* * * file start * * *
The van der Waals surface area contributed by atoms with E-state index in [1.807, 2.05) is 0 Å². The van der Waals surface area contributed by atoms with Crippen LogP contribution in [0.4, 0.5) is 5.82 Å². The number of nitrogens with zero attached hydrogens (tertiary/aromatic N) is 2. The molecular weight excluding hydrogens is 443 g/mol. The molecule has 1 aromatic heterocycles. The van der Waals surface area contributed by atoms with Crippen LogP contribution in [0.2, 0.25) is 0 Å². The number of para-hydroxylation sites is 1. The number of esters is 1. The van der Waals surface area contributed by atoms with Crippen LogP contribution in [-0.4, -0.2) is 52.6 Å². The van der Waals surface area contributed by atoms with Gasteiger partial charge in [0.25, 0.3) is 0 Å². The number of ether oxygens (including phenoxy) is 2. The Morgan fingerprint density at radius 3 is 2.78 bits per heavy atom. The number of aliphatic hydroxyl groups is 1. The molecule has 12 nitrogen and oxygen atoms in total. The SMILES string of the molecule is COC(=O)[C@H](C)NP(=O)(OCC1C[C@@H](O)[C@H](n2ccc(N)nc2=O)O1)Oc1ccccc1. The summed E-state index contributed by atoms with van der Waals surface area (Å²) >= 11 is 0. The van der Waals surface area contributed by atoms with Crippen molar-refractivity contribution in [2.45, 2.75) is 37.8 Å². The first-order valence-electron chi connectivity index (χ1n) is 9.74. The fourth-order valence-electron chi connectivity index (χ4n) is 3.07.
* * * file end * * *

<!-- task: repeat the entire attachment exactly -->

The van der Waals surface area contributed by atoms with E-state index in [1.807, 2.05) is 0 Å². The van der Waals surface area contributed by atoms with Crippen LogP contribution in [0.4, 0.5) is 5.82 Å². The number of nitrogens with zero attached hydrogens (tertiary/aromatic N) is 2. The molecular weight excluding hydrogens is 443 g/mol. The molecule has 1 aromatic heterocycles. The van der Waals surface area contributed by atoms with Crippen LogP contribution in [0.2, 0.25) is 0 Å². The number of para-hydroxylation sites is 1. The number of esters is 1. The van der Waals surface area contributed by atoms with Crippen LogP contribution in [-0.4, -0.2) is 52.6 Å². The van der Waals surface area contributed by atoms with Gasteiger partial charge in [0.25, 0.3) is 0 Å². The number of ether oxygens (including phenoxy) is 2. The Morgan fingerprint density at radius 3 is 2.78 bits per heavy atom. The number of aliphatic hydroxyl groups is 1. The molecule has 12 nitrogen and oxygen atoms in total. The SMILES string of the molecule is COC(=O)[C@H](C)NP(=O)(OCC1C[C@@H](O)[C@H](n2ccc(N)nc2=O)O1)Oc1ccccc1. The summed E-state index contributed by atoms with van der Waals surface area (Å²) >= 11 is 0. The van der Waals surface area contributed by atoms with Crippen molar-refractivity contribution in [2.45, 2.75) is 37.8 Å². The first-order valence-electron chi connectivity index (χ1n) is 9.74. The fourth-order valence-electron chi connectivity index (χ4n) is 3.07.